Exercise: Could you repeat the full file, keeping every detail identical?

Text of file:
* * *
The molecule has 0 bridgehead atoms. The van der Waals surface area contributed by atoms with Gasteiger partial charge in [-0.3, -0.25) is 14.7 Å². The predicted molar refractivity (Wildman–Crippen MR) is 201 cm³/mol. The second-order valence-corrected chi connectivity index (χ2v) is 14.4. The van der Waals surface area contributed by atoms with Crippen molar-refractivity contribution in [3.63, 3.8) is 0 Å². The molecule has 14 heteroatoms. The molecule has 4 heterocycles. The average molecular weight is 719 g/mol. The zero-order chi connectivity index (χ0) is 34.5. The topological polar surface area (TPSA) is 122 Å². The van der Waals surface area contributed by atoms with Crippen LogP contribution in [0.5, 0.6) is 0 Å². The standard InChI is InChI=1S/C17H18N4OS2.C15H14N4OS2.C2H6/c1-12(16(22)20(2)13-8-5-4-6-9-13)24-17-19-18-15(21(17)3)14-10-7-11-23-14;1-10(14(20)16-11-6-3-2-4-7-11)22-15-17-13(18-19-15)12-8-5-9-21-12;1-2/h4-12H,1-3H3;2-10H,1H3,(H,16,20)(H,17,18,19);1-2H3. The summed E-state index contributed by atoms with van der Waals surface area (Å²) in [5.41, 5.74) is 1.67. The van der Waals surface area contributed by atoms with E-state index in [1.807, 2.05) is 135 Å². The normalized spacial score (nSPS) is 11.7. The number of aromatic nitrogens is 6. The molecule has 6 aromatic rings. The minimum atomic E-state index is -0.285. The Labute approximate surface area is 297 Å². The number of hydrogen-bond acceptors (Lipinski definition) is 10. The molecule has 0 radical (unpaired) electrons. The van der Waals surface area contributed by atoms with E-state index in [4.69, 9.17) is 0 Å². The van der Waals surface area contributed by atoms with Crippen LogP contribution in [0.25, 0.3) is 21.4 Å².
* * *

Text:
The molecule has 0 bridgehead atoms. The van der Waals surface area contributed by atoms with Gasteiger partial charge in [-0.3, -0.25) is 14.7 Å². The predicted molar refractivity (Wildman–Crippen MR) is 201 cm³/mol. The second-order valence-corrected chi connectivity index (χ2v) is 14.4. The van der Waals surface area contributed by atoms with Crippen molar-refractivity contribution in [3.63, 3.8) is 0 Å². The molecule has 14 heteroatoms. The molecule has 4 heterocycles. The average molecular weight is 719 g/mol. The zero-order chi connectivity index (χ0) is 34.5. The topological polar surface area (TPSA) is 122 Å². The van der Waals surface area contributed by atoms with Crippen LogP contribution in [0.5, 0.6) is 0 Å². The standard InChI is InChI=1S/C17H18N4OS2.C15H14N4OS2.C2H6/c1-12(16(22)20(2)13-8-5-4-6-9-13)24-17-19-18-15(21(17)3)14-10-7-11-23-14;1-10(14(20)16-11-6-3-2-4-7-11)22-15-17-13(18-19-15)12-8-5-9-21-12;1-2/h4-12H,1-3H3;2-10H,1H3,(H,16,20)(H,17,18,19);1-2H3. The summed E-state index contributed by atoms with van der Waals surface area (Å²) in [5.41, 5.74) is 1.67. The van der Waals surface area contributed by atoms with E-state index in [1.807, 2.05) is 135 Å². The normalized spacial score (nSPS) is 11.7. The number of aromatic nitrogens is 6. The molecule has 6 aromatic rings. The minimum atomic E-state index is -0.285. The Labute approximate surface area is 297 Å². The number of hydrogen-bond acceptors (Lipinski definition) is 10. The molecule has 0 radical (unpaired) electrons. The van der Waals surface area contributed by atoms with E-state index in [4.69, 9.17) is 0 Å². The van der Waals surface area contributed by atoms with Crippen LogP contribution in [0.25, 0.3) is 21.4 Å².